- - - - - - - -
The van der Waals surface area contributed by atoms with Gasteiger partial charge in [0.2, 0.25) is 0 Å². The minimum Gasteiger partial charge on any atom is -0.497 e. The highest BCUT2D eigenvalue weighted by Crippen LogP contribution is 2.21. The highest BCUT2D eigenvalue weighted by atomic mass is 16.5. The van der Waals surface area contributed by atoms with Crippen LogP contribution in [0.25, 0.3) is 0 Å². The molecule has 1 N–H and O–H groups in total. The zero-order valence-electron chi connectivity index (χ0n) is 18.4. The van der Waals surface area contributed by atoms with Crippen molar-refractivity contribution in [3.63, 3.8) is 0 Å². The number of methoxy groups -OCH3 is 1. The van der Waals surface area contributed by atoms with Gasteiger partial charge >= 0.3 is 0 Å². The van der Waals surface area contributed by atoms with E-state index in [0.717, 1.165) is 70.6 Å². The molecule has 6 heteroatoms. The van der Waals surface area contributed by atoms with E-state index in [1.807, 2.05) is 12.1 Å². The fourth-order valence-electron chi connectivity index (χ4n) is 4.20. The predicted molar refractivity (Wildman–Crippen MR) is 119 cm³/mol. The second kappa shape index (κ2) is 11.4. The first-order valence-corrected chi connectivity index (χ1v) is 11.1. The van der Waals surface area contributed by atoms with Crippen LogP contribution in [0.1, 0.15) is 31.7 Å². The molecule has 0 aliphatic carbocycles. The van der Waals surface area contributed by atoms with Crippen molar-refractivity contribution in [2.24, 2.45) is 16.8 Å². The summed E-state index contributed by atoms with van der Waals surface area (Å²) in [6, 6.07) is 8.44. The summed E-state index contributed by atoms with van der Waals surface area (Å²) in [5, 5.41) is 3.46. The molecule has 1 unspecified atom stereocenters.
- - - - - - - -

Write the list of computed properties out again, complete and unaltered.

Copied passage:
The van der Waals surface area contributed by atoms with Gasteiger partial charge in [0.2, 0.25) is 0 Å². The minimum Gasteiger partial charge on any atom is -0.497 e. The highest BCUT2D eigenvalue weighted by Crippen LogP contribution is 2.21. The highest BCUT2D eigenvalue weighted by atomic mass is 16.5. The van der Waals surface area contributed by atoms with Crippen LogP contribution in [0.25, 0.3) is 0 Å². The molecule has 1 N–H and O–H groups in total. The zero-order valence-electron chi connectivity index (χ0n) is 18.4. The van der Waals surface area contributed by atoms with Crippen molar-refractivity contribution in [3.63, 3.8) is 0 Å². The number of methoxy groups -OCH3 is 1. The van der Waals surface area contributed by atoms with Gasteiger partial charge >= 0.3 is 0 Å². The van der Waals surface area contributed by atoms with E-state index in [0.717, 1.165) is 70.6 Å². The molecule has 6 heteroatoms. The van der Waals surface area contributed by atoms with E-state index in [1.807, 2.05) is 12.1 Å². The fourth-order valence-electron chi connectivity index (χ4n) is 4.20. The predicted molar refractivity (Wildman–Crippen MR) is 119 cm³/mol. The second kappa shape index (κ2) is 11.4. The first-order valence-corrected chi connectivity index (χ1v) is 11.1. The van der Waals surface area contributed by atoms with Crippen LogP contribution in [0.1, 0.15) is 31.7 Å². The molecule has 0 aliphatic carbocycles. The van der Waals surface area contributed by atoms with Crippen molar-refractivity contribution in [2.24, 2.45) is 16.8 Å². The summed E-state index contributed by atoms with van der Waals surface area (Å²) in [6, 6.07) is 8.44. The summed E-state index contributed by atoms with van der Waals surface area (Å²) in [5, 5.41) is 3.46. The molecule has 1 unspecified atom stereocenters.